Twitter has submitted an amendment to the Securities Exchange Commission increasing the estimated initial public offering (IPO) value of its shares to between $23 (£14.3) and $25.
This bumps up the social networking site's previous upper estimate by 25 per cent from $20 and its lower estimate up by 35 per cent from $17.
If it achieves the top of the price range, Twitter will be valued at $17.4 billion including restricted stock units and options - the largest tech flotation since Facebook.
The company has been approved for listing on the New York Stock Exchange under the symbol TWTR.
Ordinarily tech firms tend to list on the Nasdaq exchange, but it is thought Twitter chose the NYSE after Facebook's IPO was plagued with glitches.
The flotation is being underwritten by Goldman Sachs, Morgan Stanley, JP Morgan, Bank of America Merrill Lynch and Deutsche Bank Securities.
They are targeting the sale of 70 million shares to an institutional investor base. Twitter is due to price its shares on Wednesday and start trading on NYSE on Thursday.
Anecdotal comment reported by the Financial Times indicated the offering was oversubscribed and bankers would stop taking orders today.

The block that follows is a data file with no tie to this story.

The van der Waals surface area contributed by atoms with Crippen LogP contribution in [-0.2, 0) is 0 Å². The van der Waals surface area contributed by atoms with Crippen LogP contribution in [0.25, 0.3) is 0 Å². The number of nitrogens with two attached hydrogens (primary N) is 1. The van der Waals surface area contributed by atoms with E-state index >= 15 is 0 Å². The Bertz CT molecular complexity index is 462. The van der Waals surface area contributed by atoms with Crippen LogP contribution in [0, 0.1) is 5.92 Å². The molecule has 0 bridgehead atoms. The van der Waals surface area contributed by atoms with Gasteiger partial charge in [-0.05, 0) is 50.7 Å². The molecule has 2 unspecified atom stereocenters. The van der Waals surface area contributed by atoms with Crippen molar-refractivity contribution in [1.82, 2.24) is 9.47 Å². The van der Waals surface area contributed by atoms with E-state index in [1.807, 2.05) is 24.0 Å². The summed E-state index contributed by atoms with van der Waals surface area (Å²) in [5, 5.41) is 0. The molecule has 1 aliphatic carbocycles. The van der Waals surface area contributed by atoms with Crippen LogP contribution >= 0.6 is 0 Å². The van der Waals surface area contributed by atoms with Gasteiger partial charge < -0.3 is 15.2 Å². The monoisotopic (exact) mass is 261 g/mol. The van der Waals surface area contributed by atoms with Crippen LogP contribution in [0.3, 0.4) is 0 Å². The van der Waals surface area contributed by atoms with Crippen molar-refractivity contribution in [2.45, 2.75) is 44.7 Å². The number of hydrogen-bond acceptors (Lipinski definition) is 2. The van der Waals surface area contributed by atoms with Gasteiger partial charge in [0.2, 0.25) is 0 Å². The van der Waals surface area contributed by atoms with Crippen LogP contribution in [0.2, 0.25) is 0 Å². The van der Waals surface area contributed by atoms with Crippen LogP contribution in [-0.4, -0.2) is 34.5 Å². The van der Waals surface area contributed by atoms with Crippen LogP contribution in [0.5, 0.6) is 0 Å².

An offer at the top end of the valuation would see Twitter raise $2 billion, compared with the aim of $1 billion reported at the start of October.
This would net it more than the $1.9 billion raised by Google when it floated in 2004.
Google had already been profitable for five years by that stage, and according to the Financial Times was generating $1 billion in annual revenues.
Twitter saw revenue of $316.9 million in 2012 up from $106 million in 2011, but still witnessed a net loss of $79 million last year.
In the first half of this year revenue more than doubled year-on-year to $253.7 million, from $122 million in the same period last year, but losses also widened, with the company recording a loss of $69 million during the six-month period.
This story was written by our sister website www.iii.co.uk